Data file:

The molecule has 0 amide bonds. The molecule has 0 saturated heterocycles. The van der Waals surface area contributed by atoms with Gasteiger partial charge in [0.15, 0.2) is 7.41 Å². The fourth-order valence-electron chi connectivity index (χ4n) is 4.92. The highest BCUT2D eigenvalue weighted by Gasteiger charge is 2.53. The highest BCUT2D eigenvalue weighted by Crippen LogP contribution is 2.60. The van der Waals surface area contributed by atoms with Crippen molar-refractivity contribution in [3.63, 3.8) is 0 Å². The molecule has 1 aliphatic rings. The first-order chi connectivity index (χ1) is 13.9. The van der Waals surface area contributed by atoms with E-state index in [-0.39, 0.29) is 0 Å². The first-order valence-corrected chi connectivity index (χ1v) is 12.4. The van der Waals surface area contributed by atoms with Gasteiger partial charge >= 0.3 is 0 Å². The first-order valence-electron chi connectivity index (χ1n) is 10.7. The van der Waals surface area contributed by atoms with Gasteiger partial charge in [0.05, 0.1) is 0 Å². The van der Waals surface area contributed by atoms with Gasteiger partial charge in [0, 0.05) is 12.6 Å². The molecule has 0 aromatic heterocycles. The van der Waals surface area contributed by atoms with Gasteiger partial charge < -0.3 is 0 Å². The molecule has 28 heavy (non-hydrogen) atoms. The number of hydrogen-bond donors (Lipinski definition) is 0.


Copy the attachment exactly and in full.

The molecule has 0 amide bonds. The molecule has 0 saturated heterocycles. The van der Waals surface area contributed by atoms with Gasteiger partial charge in [0.15, 0.2) is 7.41 Å². The fourth-order valence-electron chi connectivity index (χ4n) is 4.92. The highest BCUT2D eigenvalue weighted by Gasteiger charge is 2.53. The highest BCUT2D eigenvalue weighted by Crippen LogP contribution is 2.60. The van der Waals surface area contributed by atoms with Crippen molar-refractivity contribution in [3.63, 3.8) is 0 Å². The molecule has 1 aliphatic rings. The first-order chi connectivity index (χ1) is 13.9. The van der Waals surface area contributed by atoms with E-state index in [-0.39, 0.29) is 0 Å². The first-order valence-corrected chi connectivity index (χ1v) is 12.4. The van der Waals surface area contributed by atoms with Gasteiger partial charge >= 0.3 is 0 Å². The first-order valence-electron chi connectivity index (χ1n) is 10.7. The van der Waals surface area contributed by atoms with Gasteiger partial charge in [0.05, 0.1) is 0 Å². The van der Waals surface area contributed by atoms with Gasteiger partial charge in [0, 0.05) is 12.6 Å². The molecule has 0 aromatic heterocycles. The van der Waals surface area contributed by atoms with Gasteiger partial charge < -0.3 is 0 Å². The molecule has 28 heavy (non-hydrogen) atoms. The number of hydrogen-bond donors (Lipinski definition) is 0.